People think we Southerners are accustomed to the scorching Summer heat and humidity. We are not and neither are our pets. We take precautions by limiting our activities and that of our pets during the hottest hours of the day and by staying hydrated. If we are hot, more than likely, our pets are too.
Even though our pets use their internal thermostat and instinct to keep cool, they also need a little help from their humans to get relief from excessive heat. Dehydration in pets is a serious condition that, if not immediately treated, can be fatal. Shade and a water source are essential for their wellbeing. Both Baylie and Smoki will find the coolest place in the yard to hunker down and take a nap; usually in the shade of a tree or shrub, or on the cool tile of the covered patio. I make certain both have ample cool, clean water; periodically adding ice cubes. A great alternative to ice cubes is a water bowl such as those made by Frosty Bowlz® for cats and dogs with a freezable inner core.
Below are additional Summer safety tips from our friends at Publix Paws as well as a really valuable infographic from our friends at TheUncommonDog.com for keeping our pets safe and comfortable in the heat.
- Pets can sunburn, so protect tender skin with sunscreen. Some areas to pay particular attention to include nose, lips, paws, and the tips of ears.
- Avoid excess exertion, especially during the hottest hours of the day. You can always substitute a longer walk in the evening if you need to cut back on your pet’s activities during the day.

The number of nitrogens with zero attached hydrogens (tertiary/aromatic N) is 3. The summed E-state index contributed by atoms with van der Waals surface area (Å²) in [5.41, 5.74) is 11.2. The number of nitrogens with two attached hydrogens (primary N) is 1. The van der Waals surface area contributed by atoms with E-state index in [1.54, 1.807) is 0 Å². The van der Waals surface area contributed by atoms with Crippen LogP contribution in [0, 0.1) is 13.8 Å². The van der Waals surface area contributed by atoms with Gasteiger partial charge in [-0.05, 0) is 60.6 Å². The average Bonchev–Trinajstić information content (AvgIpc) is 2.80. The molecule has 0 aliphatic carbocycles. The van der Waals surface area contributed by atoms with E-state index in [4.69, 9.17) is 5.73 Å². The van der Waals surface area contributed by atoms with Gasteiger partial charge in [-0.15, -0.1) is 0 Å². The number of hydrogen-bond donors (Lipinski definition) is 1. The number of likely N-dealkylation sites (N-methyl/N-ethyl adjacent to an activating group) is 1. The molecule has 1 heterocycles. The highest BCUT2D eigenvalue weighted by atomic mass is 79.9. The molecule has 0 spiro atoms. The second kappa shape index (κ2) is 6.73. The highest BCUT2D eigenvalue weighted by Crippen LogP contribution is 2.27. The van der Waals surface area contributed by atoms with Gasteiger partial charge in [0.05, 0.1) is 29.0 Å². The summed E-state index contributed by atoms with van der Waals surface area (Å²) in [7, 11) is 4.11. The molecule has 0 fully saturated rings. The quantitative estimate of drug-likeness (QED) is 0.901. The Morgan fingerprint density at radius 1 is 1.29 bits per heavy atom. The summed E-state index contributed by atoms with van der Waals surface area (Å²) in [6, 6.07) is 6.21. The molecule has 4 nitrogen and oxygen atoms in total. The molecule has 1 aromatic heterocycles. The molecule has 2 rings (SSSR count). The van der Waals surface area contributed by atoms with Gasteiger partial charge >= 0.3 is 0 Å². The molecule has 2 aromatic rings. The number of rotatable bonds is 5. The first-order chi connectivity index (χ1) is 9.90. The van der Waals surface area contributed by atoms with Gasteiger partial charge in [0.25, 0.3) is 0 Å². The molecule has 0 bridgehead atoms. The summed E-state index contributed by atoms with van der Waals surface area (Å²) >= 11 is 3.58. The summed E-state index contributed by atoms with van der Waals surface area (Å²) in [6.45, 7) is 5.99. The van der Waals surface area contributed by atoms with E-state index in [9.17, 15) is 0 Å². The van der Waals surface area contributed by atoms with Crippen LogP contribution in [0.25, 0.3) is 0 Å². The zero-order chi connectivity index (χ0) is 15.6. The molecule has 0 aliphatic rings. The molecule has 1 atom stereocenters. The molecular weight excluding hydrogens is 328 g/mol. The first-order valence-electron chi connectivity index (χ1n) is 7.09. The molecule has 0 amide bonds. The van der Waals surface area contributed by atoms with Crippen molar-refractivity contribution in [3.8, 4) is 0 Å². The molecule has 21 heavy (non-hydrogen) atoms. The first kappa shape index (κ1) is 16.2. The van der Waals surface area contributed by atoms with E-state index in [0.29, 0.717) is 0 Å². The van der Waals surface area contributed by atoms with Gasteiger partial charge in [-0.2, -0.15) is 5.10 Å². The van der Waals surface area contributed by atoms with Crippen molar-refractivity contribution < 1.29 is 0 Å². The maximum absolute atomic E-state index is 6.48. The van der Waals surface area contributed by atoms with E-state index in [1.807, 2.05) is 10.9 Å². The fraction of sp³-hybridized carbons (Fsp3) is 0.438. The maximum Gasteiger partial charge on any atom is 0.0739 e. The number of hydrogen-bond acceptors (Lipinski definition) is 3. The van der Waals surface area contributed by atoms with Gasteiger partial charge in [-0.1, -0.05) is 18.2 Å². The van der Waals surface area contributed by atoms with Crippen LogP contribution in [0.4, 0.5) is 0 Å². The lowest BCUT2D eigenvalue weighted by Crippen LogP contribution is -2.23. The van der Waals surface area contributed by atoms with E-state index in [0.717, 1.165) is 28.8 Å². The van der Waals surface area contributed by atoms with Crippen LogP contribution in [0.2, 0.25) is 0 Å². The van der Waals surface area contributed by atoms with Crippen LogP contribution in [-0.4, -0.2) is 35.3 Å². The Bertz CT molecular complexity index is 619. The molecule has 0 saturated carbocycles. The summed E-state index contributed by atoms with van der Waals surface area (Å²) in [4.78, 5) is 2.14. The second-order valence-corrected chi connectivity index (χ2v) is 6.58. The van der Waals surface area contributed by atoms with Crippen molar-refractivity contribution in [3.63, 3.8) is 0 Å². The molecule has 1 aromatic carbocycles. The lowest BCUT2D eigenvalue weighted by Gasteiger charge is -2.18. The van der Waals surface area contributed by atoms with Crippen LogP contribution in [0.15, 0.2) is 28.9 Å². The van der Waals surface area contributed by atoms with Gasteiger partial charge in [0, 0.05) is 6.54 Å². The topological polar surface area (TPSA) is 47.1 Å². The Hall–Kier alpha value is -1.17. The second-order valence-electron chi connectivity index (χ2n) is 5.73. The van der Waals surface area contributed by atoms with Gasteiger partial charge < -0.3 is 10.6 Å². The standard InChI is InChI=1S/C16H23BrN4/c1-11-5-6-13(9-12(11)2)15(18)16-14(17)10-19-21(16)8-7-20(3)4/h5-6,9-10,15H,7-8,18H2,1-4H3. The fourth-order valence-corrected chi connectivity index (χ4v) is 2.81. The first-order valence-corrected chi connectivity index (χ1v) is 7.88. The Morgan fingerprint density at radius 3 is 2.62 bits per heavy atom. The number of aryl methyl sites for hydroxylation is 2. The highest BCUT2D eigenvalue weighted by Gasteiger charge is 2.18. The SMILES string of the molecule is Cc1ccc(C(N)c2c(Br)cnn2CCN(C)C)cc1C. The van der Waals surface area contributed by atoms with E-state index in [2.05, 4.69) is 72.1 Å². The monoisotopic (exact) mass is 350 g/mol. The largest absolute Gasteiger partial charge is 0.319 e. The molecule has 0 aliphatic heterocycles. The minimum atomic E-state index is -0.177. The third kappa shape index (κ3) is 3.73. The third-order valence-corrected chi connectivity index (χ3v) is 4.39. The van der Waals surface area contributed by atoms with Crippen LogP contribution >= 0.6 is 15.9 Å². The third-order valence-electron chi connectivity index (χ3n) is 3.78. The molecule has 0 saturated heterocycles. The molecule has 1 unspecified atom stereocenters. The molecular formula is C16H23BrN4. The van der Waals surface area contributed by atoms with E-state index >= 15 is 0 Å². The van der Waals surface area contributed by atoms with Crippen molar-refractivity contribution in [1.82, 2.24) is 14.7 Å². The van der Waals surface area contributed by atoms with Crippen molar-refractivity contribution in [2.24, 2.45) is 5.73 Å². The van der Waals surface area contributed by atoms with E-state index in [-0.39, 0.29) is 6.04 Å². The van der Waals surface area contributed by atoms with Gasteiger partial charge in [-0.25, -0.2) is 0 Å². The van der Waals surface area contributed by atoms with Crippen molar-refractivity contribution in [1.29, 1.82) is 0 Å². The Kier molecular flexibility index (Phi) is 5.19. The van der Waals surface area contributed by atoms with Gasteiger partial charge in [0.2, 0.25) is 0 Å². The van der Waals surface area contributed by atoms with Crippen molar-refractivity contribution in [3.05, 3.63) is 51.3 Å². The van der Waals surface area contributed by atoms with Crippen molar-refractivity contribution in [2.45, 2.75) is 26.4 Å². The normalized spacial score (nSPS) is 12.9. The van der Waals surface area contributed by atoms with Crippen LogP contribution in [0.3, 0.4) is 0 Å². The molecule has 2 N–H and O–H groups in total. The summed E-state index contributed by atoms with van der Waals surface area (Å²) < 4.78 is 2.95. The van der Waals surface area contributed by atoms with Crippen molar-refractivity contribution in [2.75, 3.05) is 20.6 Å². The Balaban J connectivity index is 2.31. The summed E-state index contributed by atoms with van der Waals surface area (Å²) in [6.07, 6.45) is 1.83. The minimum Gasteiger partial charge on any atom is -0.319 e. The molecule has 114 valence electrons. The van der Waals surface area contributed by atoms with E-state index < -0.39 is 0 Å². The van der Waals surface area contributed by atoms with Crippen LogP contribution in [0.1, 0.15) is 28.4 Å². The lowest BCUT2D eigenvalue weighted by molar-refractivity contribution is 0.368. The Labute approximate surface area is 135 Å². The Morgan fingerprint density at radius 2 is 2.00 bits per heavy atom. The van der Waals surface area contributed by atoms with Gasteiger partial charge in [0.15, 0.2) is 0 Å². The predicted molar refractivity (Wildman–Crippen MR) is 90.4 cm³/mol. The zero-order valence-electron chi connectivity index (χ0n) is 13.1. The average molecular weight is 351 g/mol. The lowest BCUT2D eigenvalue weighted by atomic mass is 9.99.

- While your pet’s fur can offer some insulation, breeds with extra thick fur can benefit from summer grooming. Daily brushing, with particular attention paid to the undercoat, can help your pet keep his cool.
- Never, never, never leave your pet in the car. In the short time it takes you to run into the store for a few items, your pet could be in serious distress.
Provide your cat with an invitingly cool place to nap. Tuck frozen water bottles or a bag of frozen vegetables under the blanket in her bed.
Warmer weather means the bugs are out. Be sure to keep flea and tick protection up to date.
Tar from hot pavement can burn paws, or get imbedded between your pet’s toes. Check paws often. Better yet, keep your pet off the pavement on the hottest days. A romp through the grass will feel much nicer. Also, during the Summer months, we dog parents like to take our pets to the park, flea markets and to the kid’s ball field. There are times when we may need to consider if the wisest decision might be to leave the dog at home if you won’t be able to provide it frequent relief from the heat and humidity.